Moscow Authorities ‘In a Panic’ That Corrupt Deputy Has Fled Country

Moscow Deputy Mayor Alexander Ryabinin (center). Source: VestiMoscow Deputy Mayor Alexander Ryabinin appears to have fled the country following accusations that he is guilty of taking bribes, reports.

Ryabinin had originally been accused of abuse of authority back in March, having allegedly forced real estate businesspeople contracted with the city government to give his daughter a free 200-plus square meter apartment in the center of the capital. However, Moscow Mayor Yury Luzhkov spoke out in his deputy’s defense, and a week later the case was dropped.

The new bribery charges were revealed yesterday when Chairman Alexander Bastrykin of the Investigative Committee of the Prosecutor General’s Office was quoted in Rossiyskaya Gazeta regarding the real estate scandal.

“It’s difficult for me to assess the reasons and motives for the decision taken by the Moscow Prosecutor’s Office to annul the decree to file a criminal case against Ryabinin,” said Bastrykin.

He then added that, as a result of additional investigating, a criminal suit had been filed against Ryabinin for taking bribes. Given Ryabinin’s status as a government official, the charge carries a sentence of between 5 and 10 years in prison.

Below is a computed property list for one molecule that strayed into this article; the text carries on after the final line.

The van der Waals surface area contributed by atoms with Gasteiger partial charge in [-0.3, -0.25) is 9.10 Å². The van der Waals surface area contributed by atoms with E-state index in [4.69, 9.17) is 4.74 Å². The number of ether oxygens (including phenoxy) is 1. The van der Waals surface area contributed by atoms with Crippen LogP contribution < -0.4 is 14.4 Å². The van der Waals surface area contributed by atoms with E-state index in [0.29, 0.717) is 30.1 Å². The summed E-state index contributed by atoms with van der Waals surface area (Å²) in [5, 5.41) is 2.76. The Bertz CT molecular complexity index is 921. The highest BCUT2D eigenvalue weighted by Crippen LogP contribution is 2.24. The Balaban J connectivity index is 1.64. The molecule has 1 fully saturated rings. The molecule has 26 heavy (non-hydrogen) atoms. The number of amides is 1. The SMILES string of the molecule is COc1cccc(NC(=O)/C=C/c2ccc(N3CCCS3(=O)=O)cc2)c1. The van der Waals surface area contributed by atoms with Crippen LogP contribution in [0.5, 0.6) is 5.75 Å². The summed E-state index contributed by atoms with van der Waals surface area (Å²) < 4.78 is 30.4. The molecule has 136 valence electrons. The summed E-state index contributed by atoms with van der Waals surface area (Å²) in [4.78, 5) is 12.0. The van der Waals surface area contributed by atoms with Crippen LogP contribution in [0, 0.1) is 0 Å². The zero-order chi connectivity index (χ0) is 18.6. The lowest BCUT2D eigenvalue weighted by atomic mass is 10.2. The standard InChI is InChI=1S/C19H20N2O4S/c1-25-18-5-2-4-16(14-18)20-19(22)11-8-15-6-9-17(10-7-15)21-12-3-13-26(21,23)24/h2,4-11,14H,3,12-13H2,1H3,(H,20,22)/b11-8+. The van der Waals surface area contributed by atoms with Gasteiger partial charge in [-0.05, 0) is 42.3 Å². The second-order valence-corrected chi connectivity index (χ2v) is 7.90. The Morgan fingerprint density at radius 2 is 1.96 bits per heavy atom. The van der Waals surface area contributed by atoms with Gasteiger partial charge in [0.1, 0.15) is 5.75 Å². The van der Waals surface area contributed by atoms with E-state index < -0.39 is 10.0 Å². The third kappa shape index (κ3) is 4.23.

However, Bastrykin went on, “at this time the suspect has already managed to successfully flee the territory of the country.”

The Moscow mayor’s office issued a denial that the deputy mayor had left Russia entirely, saying that he was simply on vacation. But on Tuesday, a source in the city administration told that Ryabinin was definitely abroad.

“There’s a terrible panic in the mayor’s office now,” said the source. “Measures are being taken to return Ryabinin to Russia. As far as I know, Bastrykin was given the go-ahead from the top to make an open statement: Ryabinin is a person who is close to Luzhkov.”

Russia has long suffered from widespread corruption and bribery in particular. A 2009 survey by Transparency International ranked Russia at 146 on the global Corruption Perceptions Index, noting that 29 percent of Russians had given a bribe at least once in the past year. The most recent comprehensive study on the topic, conducted in 2005, estimated that ordinary Russians exchanged more than $3 billion in bribes annually – a figure that doesn’t include the $316 billion paid by businesses and entrepreneurs.